ELI5: explainable AI

If an AI confuses a kitten with a giraffe, it’s relatively harmless. Comical, even. But what if that AI mistakes you for a wanted criminal?

AI is not perfect. It gets things wrong, learns biases and is easy to trick. Punctuating this is the fact that we largely don’t know how AI comes to the answers it does.

This is a worrying concept when you consider that AI could soon decide what medicine you need. Or whether you get that loan you applied for. Or even how to navigate a road accident.

Enter explainable AI.

What is explainable AI?

Explainable AI (XAI) is artificial intelligence with an understandable decision-making process. That is, a human can understand and explain how an AI program reached the output it provides.

There’s a key distinction here. An AI program is not explainable AI because a human can justify its answers. Rather, it’s XAI when the program comes with clarity as part of its design.

This means that the human can look at the criteria the AI has used, the chosen decision-making process and the potential for error. They aren’t justifying the answer, they are simply understanding how the AI reached that answer.

The AI black box

Explainable AI is an answer to the AI black box problem. When it comes to an AI-powered decision or answer, we tend to only see the start (input) and the result (output). The process in the middle isn’t visible to us. This is the AI black box.

The black box problem is most rampant in machine learning technology and neural networks. This is where machines spot patterns and learn from data over time. So, when you give the machine input, it filters through ‘hidden layers’, applying the patterns and rules the machine has learned.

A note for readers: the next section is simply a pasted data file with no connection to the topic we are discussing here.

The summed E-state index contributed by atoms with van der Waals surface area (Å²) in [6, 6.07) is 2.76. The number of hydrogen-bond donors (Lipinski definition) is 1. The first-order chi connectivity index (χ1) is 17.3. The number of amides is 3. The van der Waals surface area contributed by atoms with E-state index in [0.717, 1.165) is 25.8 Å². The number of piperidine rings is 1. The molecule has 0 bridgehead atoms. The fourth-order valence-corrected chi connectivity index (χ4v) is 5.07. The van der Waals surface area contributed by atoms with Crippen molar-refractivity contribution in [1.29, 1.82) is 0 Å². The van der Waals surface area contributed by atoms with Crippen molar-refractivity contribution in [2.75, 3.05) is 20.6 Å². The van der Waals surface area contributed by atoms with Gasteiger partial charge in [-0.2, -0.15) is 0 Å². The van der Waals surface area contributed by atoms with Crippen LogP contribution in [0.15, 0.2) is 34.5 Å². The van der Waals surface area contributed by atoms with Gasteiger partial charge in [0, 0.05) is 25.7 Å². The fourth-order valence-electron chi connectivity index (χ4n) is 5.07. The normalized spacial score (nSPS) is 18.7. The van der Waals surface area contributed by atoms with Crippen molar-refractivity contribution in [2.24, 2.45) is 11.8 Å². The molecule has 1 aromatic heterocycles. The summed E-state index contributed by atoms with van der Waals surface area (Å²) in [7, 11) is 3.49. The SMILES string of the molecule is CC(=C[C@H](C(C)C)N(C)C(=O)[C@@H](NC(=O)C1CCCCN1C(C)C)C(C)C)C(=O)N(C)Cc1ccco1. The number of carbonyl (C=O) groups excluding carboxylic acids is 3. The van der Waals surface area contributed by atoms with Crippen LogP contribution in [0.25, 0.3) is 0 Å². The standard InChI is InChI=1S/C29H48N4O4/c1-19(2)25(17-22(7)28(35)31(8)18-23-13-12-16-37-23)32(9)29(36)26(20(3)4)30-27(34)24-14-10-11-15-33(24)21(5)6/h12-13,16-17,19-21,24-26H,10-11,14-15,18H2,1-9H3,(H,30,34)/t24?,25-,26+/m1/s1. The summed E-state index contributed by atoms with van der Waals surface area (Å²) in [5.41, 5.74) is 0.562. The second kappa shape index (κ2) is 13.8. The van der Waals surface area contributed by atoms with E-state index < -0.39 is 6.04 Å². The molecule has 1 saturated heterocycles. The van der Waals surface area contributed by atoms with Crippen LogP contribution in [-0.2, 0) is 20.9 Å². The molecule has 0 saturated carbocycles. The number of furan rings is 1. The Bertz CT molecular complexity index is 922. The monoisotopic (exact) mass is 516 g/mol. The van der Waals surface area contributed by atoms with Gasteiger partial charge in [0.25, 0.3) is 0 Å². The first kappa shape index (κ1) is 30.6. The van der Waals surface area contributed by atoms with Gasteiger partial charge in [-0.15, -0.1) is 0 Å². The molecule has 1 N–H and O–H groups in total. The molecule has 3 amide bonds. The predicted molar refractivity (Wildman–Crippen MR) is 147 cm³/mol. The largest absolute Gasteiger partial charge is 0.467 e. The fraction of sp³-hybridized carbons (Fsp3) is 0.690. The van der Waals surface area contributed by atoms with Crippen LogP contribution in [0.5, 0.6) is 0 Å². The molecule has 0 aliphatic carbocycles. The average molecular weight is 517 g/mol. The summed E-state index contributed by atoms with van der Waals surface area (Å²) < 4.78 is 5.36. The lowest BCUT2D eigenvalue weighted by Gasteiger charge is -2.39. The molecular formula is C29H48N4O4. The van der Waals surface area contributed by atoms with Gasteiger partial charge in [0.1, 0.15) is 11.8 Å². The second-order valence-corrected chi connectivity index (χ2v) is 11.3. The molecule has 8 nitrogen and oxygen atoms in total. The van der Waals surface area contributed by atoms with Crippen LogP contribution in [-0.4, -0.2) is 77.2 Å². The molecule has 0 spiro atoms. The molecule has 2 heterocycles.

But we can’t see these layers. So, we don’t know what patterns the AI applies, or how it applies them. The idea of explainable AI, then, is to shine a light on these hidden layers and processes. But why is this important?

Explainable AI vs learned bias

With artificial intelligence growing in use, the need for explainable AI becomes more pressing. We’re reaching a point where a flawed AI-based decision can have a heavy impact on someone’s life. For instance, consider medical diagnosis AI, where a wrong answer could result in needless suffering.

If we can’t understand why the AI gives a certain diagnosis, how can we trust it?

AI, much like humans, isn’t infallible — it can make mistakes. And when we can’t explain the reason for the mistake, we can’t fix it.

For example, AI programs can accidentally learn biases — and so generate discriminatory results. We’ve seen recruitment AI that discards applications from women. Or consider the facial recognition AI that cannot correctly identify people of colour, for instance. 

With explainable AI, we can understand the cause of biased results, and take steps to fix it.

The need for transparency

The rise in AI and the issue of the AI black box has legal implications, too.

When it comes to the kinds of big decision AI is starting to tackle, there’s the right to explanation to consider. That is, an individual has the right to get an explanation for the output of an algorithm. But if we don’t know how AI makes its decisions, it’s impossible to explain.

Then there’s the issue of accountability. If an AI makes an incorrect or discriminatory decision, who is accountable for the fallout? Explainable AI would give organisations easier control over their AI tools. This means it’s easier to hold them accountable if their AI offers discriminatory, detrimental or dangerous answers.

Explainable AI, explained

Explainable AI is, in its simplest terms, AI with none of its hidden workings hidden away. It keeps clear the reasoning behind its answers.  So, with it, we can make sure that the decisions made by machines are the best ones.

Useful links

What is machine learning? A beginner’s guide

ELI5: what is an artificial neural network?

AI fails: why AI still isn’t ready to take your job